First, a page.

Ontario’s Perennial spring classic, Paris to Ancaster, always has excitement extremely high in Ontario and beyond as one of the biggest early season gravel races around. The demands of the race are tricky: It has a few highly technical bits, some potential for serious mud OR snow, and it happens at a time when many participants have been unable to do much outdoor riding leading into the race. So, how do you prepare?
If you’re early enough, I suggest checking out our 3 Months to Paris to Ancaster plan—if you’re already riding regularly, you should be able to get a benefit out of it even if you’re jumping in late. If you’re not sure how to tweak your training because you’ve left it until a few weeks out from race day (or less), you may want to book a consult to talk through now til race day.
And if you’re feeling good about training but a bit nervous about race day itself, here are 5 of the most common suggestions I make to help clients avoid the common mistakes with Paris to Ancaster are below. I hope they help your race prep. (And make sure you check out this episode we just did on early season gravel races!)
1) Stop thinking about the Distance : Match the Terrain & Skill Demands Instead
Yes, teh race is 40, 70 or 100KM long depending on which version you do. But that’s not the killer. If you only have a few days to get ready, get outside and get in some training! The race is won on a potholed start, a loose gravel uphill (often with running), so look at doing 4-5 x 5-10min hard efforts (often through Forest trail as on left above) and accelerations out of forest/paths. If you can get through all that then you have the infamous Mud Shoots and the final ‘Martin Rd’ Climb (video) (strava) to deal with. The endurance is important but your technical skills, ability to stand up, choose a line and ability to shift are going to be much more helpful then riding exactly 70km the weekend prior to the race. Focus on the terrain.
Intensity – Experience the race before you get there.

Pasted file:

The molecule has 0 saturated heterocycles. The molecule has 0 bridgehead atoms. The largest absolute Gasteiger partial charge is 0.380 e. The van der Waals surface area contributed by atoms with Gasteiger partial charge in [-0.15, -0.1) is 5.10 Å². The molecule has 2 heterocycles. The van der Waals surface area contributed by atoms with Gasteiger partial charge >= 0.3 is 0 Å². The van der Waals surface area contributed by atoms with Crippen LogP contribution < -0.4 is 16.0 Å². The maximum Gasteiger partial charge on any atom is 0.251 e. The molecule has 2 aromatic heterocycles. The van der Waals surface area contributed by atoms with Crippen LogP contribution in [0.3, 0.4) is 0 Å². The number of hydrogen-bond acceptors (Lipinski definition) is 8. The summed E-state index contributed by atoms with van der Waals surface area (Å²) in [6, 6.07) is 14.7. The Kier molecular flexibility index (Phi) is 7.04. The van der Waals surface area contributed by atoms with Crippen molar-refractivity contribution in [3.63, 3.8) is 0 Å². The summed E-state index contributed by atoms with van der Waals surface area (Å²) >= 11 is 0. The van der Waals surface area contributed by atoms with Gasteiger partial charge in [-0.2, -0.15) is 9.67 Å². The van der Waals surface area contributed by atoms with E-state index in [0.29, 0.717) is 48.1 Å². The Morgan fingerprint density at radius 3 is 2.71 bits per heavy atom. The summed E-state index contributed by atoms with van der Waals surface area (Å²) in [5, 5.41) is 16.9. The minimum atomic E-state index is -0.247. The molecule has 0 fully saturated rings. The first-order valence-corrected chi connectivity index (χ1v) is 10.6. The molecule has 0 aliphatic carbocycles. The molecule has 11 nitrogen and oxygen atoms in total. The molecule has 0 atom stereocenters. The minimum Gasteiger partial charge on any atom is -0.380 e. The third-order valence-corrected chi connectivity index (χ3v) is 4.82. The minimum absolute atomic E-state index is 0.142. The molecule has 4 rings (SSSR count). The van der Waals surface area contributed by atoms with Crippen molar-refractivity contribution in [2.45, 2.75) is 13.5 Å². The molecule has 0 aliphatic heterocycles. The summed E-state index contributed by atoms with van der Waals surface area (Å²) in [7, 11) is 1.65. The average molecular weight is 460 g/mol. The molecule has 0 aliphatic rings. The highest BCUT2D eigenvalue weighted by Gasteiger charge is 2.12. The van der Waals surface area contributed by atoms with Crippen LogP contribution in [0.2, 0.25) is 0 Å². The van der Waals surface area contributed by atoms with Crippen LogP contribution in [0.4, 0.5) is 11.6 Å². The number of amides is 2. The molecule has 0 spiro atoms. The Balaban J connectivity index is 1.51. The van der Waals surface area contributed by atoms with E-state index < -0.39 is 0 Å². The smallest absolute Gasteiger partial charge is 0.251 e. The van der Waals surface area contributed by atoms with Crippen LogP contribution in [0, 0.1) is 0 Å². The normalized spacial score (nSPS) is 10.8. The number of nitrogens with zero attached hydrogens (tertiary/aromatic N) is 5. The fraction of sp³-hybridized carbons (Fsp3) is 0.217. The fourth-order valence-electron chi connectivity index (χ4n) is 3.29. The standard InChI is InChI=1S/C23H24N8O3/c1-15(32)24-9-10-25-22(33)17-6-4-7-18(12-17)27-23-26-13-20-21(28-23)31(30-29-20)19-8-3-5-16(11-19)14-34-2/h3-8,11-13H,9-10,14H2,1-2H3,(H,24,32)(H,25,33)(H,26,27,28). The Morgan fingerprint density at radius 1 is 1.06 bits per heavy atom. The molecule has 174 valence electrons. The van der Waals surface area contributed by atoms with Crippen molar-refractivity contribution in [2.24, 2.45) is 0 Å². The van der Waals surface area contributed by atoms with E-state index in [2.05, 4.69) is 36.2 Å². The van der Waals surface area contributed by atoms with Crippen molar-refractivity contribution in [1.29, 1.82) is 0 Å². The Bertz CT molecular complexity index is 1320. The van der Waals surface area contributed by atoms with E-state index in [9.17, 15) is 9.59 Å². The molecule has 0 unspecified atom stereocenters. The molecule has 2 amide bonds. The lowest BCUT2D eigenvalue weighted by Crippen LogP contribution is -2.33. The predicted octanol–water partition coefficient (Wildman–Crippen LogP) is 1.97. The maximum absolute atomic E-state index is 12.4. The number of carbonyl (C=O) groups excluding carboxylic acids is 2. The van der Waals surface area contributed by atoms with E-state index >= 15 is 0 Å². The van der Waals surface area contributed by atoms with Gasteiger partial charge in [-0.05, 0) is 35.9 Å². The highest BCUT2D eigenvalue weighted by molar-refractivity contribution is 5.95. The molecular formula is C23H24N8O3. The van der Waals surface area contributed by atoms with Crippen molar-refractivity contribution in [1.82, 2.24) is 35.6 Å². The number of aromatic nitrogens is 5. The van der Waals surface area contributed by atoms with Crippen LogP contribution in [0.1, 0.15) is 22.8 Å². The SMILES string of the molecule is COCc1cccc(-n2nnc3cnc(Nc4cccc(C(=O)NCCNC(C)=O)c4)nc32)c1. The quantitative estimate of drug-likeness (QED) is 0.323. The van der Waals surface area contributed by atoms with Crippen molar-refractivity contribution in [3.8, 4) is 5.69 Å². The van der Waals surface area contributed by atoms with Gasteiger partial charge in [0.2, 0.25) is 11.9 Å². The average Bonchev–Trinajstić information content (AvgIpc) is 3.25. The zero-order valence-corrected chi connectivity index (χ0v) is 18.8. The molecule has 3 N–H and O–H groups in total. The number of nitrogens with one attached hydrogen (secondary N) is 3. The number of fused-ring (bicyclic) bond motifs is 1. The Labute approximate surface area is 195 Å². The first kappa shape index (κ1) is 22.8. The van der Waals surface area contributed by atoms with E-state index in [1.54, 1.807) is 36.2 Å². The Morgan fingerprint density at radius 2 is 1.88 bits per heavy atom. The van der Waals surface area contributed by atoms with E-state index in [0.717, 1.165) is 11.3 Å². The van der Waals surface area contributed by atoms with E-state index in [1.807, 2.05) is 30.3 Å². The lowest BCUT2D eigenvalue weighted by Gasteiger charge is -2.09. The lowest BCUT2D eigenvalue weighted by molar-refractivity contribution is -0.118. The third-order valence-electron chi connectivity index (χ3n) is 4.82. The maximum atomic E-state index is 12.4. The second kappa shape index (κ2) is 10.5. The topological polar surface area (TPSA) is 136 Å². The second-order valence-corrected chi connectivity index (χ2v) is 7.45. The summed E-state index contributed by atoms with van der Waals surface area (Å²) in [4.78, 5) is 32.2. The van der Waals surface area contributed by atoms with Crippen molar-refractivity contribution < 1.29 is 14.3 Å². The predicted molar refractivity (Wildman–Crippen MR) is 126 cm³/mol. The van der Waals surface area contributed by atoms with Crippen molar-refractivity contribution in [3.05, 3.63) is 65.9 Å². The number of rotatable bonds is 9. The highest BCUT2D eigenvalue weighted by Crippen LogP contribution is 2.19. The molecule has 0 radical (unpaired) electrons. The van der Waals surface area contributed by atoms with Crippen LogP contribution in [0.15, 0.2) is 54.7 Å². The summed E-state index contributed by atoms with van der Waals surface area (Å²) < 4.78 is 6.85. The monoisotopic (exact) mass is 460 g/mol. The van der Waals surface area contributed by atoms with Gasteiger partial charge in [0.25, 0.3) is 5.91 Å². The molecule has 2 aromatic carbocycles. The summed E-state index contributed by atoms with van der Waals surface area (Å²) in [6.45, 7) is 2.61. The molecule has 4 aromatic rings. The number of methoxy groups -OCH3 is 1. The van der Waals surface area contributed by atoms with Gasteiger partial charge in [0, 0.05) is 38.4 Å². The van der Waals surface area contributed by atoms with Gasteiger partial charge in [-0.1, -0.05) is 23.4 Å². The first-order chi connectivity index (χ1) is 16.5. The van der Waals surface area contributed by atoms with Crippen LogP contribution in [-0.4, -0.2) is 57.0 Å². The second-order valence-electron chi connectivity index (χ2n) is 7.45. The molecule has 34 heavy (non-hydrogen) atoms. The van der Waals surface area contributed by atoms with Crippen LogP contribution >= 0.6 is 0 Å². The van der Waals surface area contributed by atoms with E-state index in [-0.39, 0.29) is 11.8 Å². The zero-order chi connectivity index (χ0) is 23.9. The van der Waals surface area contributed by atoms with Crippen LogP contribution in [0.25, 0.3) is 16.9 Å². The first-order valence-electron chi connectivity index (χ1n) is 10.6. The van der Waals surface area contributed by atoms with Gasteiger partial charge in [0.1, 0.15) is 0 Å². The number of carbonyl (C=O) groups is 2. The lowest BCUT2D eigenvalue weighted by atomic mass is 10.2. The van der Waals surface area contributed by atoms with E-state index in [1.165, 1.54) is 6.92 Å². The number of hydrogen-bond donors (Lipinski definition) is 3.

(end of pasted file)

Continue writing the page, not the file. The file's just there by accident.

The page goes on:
The final effort at Paris to Ancaster is Martin Road—and it’s a killer. The more prepared you are to ride up a steep, long climb while tired, the better it’ll go. You can see riders standing and emptying all their energy at the end of the race. This took much practice on his race bike being ridden on similar hilly, gravel terrain. Find a big hill and ride up it, maybe find a few and put one or two at the end of your ride this weekend. Push to that ‘race pace’ where you are noticing your breathing and ride there for a while (5+min) … remind yourself that it is ok to be in a bit of discomfort and try to relax while pedaling hard/going quickly. Experience the race before you get there.
Prepare your Race bike for the race NOW – and ride it on similar terrain this weekend. No changes next week
I always shudder when changes are made to the race schedule or bikes in the weeks before a race. Set up your race bike as if the race was this weekend and use all your gear, fueling, preparation in that key workout/ride. This is so big for confidence and also greatly reduces the chance of something small and silly ruining your first race. Worn pedals, loose bolts, leaking tires, seized cranks, slipping bars/posts, loosening cranks, broken chains and faulty tools are among most common ‘silly’ little things that stop us from JUST PEDALING on race day.
And PSA: CHARGE YOUR BIKE IF YOU HAVE ELECTRONIC SHIFTING. Every year, someone DNFs P2A because they forgot to charge their gravel bike that’s been in the garage all winter.
Dismounts and Mounts – Keep Moving Forward.
I am pretty (really) crazy about mounts–bike carry-remount for all my athletes. While the importance in many races is minimal if any, there seems to always be those few critical moments after a crash, or small mistake/’dab’ where our ability to keep moving forward off-bike or transition between on/off bike becomes critical to finishing well or at all. For many P2A athletes that first right hand turn off the rail trail will require a run-up … how fast you get off your bike, grab that top-tube and then at the top remount can make the difference between making a group that will carry you to a personal best finish or fighting in no-man’s land all day. Some of the forest trails are hectic and brief un-clipping or mount/remounts are required to keep moving forward. For some of us that final climb on Martin Rd. will be too much and so these ‘off-bike’ skills are important to maximizing our efficiency. ( check out these videos to learn about mount and dismount )
Remember to Enjoy your training and Race Day – Smile + Recruit Friends
It is cliche but RELAX and ENJOY. You will survive and you will have a smile at the end and some great stories. The reason to race is to push yourself to new limits and situations AND MOST IMPORTANT to make great friends to share the journey with. I always look forward to chatting with old friends and making new friends at races. The shared experiences are something we will chat (and exaggerate about) for years.